Entertainment

Captain America Becomes April's First Summer Blockbuster


Chris Evans in Captain America: The Winter Soldier

Photograph by Walt Disney Company via Everett Collection

Chris Evans in Captain America: The Winter Soldier

In the big business of Hollywood blockbusters, April is the new July and October is the new December. That’s the lesson taught by Walt Disney’s (DIS) latest superhero film, Captain America: The Winter Soldier, which garnered a heroic $96.2 million in its U.S. box office debut this past weekend to make it the most lucrative April release on record. The film also garnered another $107 million in ticket sales abroad.

It wasn’t surprising that fanboys and girls flocked to see the film, but it was notable that the flocks came before Easter. As Hollywood’s marketing machine relentlessly pushes blockbusters in the summer and over the holidays, savvy producers are scheduling releases in what are traditionally slow movie months during the spring and fall. The bet is that the upside from a lack of competition will be greater than any shortfall from audiences unprepared, by long years of seasonal scheduling, for a big-budget production.

“Pushing toward $100 million for a debut in April was previously unthinkable,” Paul Dergarabedian, Rentrak’s senior media analyst, told Bloomberg. “Marvel and Disney had the foresight to go with a date that is in the pre-summer schedule with little competition.”

Consider Gravity, Sony’s sleeper hit last year. It was a spectacular and critically acclaimed film, but it also premièred in October—well before a crowd of big-budget films crammed into theaters for the Thanksgiving-to-Christmas rush. The film garnered $55.8 million in its opening weekend, the best on record for an October release. It went on to garner $73.5 million in U.S. theaters in the following two weeks, drawing viewers whose other choices included B-movie fare such as Machete Kills and Carrie. The big success for Gravity came, at least in part, from the scarcity of other big successes at the time.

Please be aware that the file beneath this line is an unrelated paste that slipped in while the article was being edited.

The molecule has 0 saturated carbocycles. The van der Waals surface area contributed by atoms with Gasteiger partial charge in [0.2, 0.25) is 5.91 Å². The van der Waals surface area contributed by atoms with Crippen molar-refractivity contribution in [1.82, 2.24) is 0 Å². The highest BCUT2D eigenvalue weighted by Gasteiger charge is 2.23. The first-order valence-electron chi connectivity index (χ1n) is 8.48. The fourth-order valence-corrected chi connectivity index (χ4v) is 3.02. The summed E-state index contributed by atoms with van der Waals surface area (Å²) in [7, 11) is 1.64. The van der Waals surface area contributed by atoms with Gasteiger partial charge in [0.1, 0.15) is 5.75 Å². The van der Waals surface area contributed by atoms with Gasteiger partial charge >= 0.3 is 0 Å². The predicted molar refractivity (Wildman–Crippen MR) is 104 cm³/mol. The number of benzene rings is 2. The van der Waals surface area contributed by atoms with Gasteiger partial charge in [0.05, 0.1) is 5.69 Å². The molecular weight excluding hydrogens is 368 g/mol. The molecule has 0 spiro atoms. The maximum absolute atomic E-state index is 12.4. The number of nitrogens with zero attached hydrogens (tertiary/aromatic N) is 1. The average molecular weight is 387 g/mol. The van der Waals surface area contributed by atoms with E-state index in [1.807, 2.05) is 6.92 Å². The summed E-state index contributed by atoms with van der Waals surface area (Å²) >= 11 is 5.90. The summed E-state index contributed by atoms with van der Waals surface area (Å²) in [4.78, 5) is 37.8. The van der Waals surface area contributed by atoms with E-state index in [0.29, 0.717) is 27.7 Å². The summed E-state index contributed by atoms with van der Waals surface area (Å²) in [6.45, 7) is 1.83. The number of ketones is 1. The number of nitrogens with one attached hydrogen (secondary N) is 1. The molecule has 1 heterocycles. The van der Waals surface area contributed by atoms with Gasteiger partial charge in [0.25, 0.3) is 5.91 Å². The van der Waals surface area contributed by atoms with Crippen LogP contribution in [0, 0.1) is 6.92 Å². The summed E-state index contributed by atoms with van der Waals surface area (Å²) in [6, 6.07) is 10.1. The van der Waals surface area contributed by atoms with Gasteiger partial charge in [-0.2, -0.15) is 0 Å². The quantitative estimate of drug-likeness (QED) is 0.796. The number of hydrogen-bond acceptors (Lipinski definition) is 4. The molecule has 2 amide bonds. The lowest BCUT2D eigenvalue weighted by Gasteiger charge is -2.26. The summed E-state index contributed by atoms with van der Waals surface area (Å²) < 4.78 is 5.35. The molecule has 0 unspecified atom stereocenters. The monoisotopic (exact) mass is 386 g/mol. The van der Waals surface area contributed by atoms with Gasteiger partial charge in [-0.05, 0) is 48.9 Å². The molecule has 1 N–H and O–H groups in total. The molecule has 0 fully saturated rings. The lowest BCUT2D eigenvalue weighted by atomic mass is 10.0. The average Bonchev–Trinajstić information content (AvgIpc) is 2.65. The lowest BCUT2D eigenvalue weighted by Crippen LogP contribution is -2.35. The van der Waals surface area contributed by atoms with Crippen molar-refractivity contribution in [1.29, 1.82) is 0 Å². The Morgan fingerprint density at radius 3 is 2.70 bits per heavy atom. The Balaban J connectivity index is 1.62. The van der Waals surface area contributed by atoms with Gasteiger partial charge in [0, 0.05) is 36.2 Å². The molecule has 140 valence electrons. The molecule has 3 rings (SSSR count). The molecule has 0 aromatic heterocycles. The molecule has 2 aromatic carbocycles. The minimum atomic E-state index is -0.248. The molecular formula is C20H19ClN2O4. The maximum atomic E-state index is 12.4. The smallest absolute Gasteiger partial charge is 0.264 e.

It’s roughly the same strategy that leads consumer-goods giants to emerging markets. If they can’t make more products or convince people to pay more for them, at least they can find new places to sell them: territories unclaimed by the competition. Plus, Hollywood is figuring out that even in the thick of summer, people will only buy so many movie tickets. Bloomberg Industries analyst Geetha Ranganathan said a crowd of movies last July and August took a toll on several highly anticipated films, including Turbo from DreamWorks Animation and Elysium from Sony.

The upcoming summer calendar is already pretty full, with The Amazing Spider-Man 2 slated for early May and Edge of Tomorrow, a Tom Cruise-vs.-aliens vehicle premièring June 6. Disney apparently didn’t want to slug it out with either of those for the blockbuster dollar and was confident a Captain America sequel could punch hard in April based on how well its first iteration did. Bloomberg Industries analyst Paul Sweeney said Disney’s decision was bold but effective. “I think studios have shown they are willing to take risks,” he said.

Finding a soft spot in the calendar also works for less anticipated fare. Earlier this year, Ride Along posted the best January debut on record. A few weeks later, The Lego Movie garnered $69.1 million in its opening weekend, second only to The Passion of the Christ on the list of all-time February films.

And last fall, Insidious: Chapter 2 climbed to No. 2 on the September release list. It was a flop, and in the long run it didn’t make much of a pile at the box office. But Insidious hit screens when the other options were Jerusalem and The Family. Remember that one? Starring Robert DeNiro and Michelle Pfeiffer? Me neither.

Kyle-stock-190
Stock is an associate editor for Businessweek.com. Twitter: @kylestock

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